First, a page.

How to Create a Maternity Bump Time Lapse Video Using After Effects

This post is about how I put together my own maternity bump time-lapse, and features quick tutorial on After Effects basics.

Have you stumbled upon this post because you just found out your pregnant and looking for a creative way to document it? First off, congrats!  I hope this post gets you pumped and ready to start documenting ASAP. I found out I was pregnant about 5 weeks into the first trimester and knew immediately that I wanted to document it somehow. With my background in video and photography, doing a time-lapse was the first thing that popped into my head.

A time-lapse video is a series of photos (or film frames) that focus on one subject over a spectrum of time, showing how a subject changes in that environment over that period of time. Photographers and videographers have gotten very creative with this format since it’s introduction in 1897 by Geothes Milies in his motion picture Carrefour De L’Opera.

A fun example of dance infused time-lapse can be seen in this music video by Ok Go for the song “End Love” (directed by Eric Gunther and Jeff Lieberman.) It was filmed over a period of 18 hours and they let the environment around them partake naturally in the process (such as ducks following them around.)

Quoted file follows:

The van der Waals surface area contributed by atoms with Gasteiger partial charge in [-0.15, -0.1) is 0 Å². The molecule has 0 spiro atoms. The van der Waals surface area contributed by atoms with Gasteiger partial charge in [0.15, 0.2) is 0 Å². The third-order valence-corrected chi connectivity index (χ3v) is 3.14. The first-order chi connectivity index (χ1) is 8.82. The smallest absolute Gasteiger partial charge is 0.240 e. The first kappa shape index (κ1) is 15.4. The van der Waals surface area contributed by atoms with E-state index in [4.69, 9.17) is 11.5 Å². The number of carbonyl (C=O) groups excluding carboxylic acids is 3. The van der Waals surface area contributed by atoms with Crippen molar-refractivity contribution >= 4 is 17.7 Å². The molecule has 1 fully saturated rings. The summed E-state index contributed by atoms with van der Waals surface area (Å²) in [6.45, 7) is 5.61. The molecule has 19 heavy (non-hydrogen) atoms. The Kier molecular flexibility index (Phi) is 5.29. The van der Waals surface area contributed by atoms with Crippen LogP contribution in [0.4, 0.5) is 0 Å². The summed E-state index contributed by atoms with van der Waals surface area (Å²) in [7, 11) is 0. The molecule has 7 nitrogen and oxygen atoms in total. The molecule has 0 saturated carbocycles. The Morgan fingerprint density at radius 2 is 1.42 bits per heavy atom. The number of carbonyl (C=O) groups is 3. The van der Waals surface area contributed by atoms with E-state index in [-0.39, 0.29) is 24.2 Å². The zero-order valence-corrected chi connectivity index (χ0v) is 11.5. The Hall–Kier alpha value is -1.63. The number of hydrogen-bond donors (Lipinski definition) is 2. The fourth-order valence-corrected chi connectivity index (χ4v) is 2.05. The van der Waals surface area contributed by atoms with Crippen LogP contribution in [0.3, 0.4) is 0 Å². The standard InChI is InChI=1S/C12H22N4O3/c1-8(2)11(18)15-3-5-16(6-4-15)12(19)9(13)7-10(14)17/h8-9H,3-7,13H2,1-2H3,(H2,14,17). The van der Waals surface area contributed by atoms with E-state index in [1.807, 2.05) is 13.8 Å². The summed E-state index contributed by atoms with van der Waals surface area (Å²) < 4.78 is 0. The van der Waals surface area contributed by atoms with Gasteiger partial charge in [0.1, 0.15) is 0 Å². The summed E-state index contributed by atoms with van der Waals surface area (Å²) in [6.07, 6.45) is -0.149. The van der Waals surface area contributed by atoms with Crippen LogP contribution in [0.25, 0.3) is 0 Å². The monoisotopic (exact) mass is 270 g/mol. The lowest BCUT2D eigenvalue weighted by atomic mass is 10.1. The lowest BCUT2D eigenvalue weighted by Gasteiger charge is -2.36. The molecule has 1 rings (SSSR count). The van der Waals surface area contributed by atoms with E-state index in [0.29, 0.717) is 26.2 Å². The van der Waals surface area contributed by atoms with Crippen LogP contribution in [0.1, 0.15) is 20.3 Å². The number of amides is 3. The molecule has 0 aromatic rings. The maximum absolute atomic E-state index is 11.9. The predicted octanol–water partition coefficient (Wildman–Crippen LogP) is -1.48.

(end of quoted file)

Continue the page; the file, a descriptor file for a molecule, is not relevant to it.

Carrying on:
I danced in my time-lapse video (and had some special visitors pop into frame throughout too.) Watch me gain 80 lbs in under two minutes:

Here’s how I did it, along with some tips, followed by a short tutorial on how to piece together a video in After Effects if you have that program.

First thing you’ll need is a location or background/backdrop that will be available to you throughout your journey.  I used the wall of an empty bedroom. Throughout the time-lapse you can see the room changing and becoming her nursery.